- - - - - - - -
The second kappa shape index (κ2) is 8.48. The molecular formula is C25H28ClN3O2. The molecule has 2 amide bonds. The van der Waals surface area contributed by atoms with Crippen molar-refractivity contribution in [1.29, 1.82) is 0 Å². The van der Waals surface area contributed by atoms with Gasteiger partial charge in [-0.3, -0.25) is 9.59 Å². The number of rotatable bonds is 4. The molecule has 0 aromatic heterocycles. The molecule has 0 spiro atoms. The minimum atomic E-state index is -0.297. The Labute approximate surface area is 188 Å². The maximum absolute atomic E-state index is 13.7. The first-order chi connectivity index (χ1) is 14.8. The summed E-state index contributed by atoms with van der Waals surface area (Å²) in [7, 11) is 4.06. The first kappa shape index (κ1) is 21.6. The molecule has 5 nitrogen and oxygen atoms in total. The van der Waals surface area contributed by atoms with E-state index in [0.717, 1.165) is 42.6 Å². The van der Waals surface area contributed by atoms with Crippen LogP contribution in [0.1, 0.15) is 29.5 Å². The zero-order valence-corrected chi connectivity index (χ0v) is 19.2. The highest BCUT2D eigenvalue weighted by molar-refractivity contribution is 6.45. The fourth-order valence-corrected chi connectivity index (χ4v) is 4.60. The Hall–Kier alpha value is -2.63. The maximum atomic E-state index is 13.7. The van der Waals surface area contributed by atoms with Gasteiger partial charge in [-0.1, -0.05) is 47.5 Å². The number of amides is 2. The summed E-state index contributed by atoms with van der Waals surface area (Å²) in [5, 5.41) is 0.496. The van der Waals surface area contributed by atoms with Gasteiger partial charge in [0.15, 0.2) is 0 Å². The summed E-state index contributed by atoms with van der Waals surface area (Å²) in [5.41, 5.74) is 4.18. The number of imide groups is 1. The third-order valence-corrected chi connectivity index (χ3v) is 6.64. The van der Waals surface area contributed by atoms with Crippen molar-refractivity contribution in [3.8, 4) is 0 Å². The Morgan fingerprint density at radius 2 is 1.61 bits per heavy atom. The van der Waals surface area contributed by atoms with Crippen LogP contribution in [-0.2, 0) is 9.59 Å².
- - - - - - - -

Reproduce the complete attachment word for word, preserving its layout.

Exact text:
The second kappa shape index (κ2) is 8.48. The molecular formula is C25H28ClN3O2. The molecule has 2 amide bonds. The van der Waals surface area contributed by atoms with Crippen molar-refractivity contribution in [1.29, 1.82) is 0 Å². The van der Waals surface area contributed by atoms with Gasteiger partial charge in [-0.3, -0.25) is 9.59 Å². The number of rotatable bonds is 4. The molecule has 0 aromatic heterocycles. The molecule has 0 spiro atoms. The minimum atomic E-state index is -0.297. The Labute approximate surface area is 188 Å². The maximum absolute atomic E-state index is 13.7. The first-order chi connectivity index (χ1) is 14.8. The summed E-state index contributed by atoms with van der Waals surface area (Å²) in [7, 11) is 4.06. The first kappa shape index (κ1) is 21.6. The molecule has 5 nitrogen and oxygen atoms in total. The van der Waals surface area contributed by atoms with E-state index in [0.717, 1.165) is 42.6 Å². The van der Waals surface area contributed by atoms with Crippen LogP contribution in [0.1, 0.15) is 29.5 Å². The zero-order valence-corrected chi connectivity index (χ0v) is 19.2. The highest BCUT2D eigenvalue weighted by molar-refractivity contribution is 6.45. The fourth-order valence-corrected chi connectivity index (χ4v) is 4.60. The Hall–Kier alpha value is -2.63. The maximum atomic E-state index is 13.7. The van der Waals surface area contributed by atoms with Gasteiger partial charge in [-0.1, -0.05) is 47.5 Å². The number of amides is 2. The summed E-state index contributed by atoms with van der Waals surface area (Å²) in [5, 5.41) is 0.496. The van der Waals surface area contributed by atoms with Gasteiger partial charge in [0.15, 0.2) is 0 Å². The summed E-state index contributed by atoms with van der Waals surface area (Å²) in [5.41, 5.74) is 4.18. The number of imide groups is 1. The third-order valence-corrected chi connectivity index (χ3v) is 6.64. The van der Waals surface area contributed by atoms with Crippen molar-refractivity contribution in [3.8, 4) is 0 Å². The Morgan fingerprint density at radius 2 is 1.61 bits per heavy atom. The van der Waals surface area contributed by atoms with Crippen LogP contribution in [-0.2, 0) is 9.59 Å².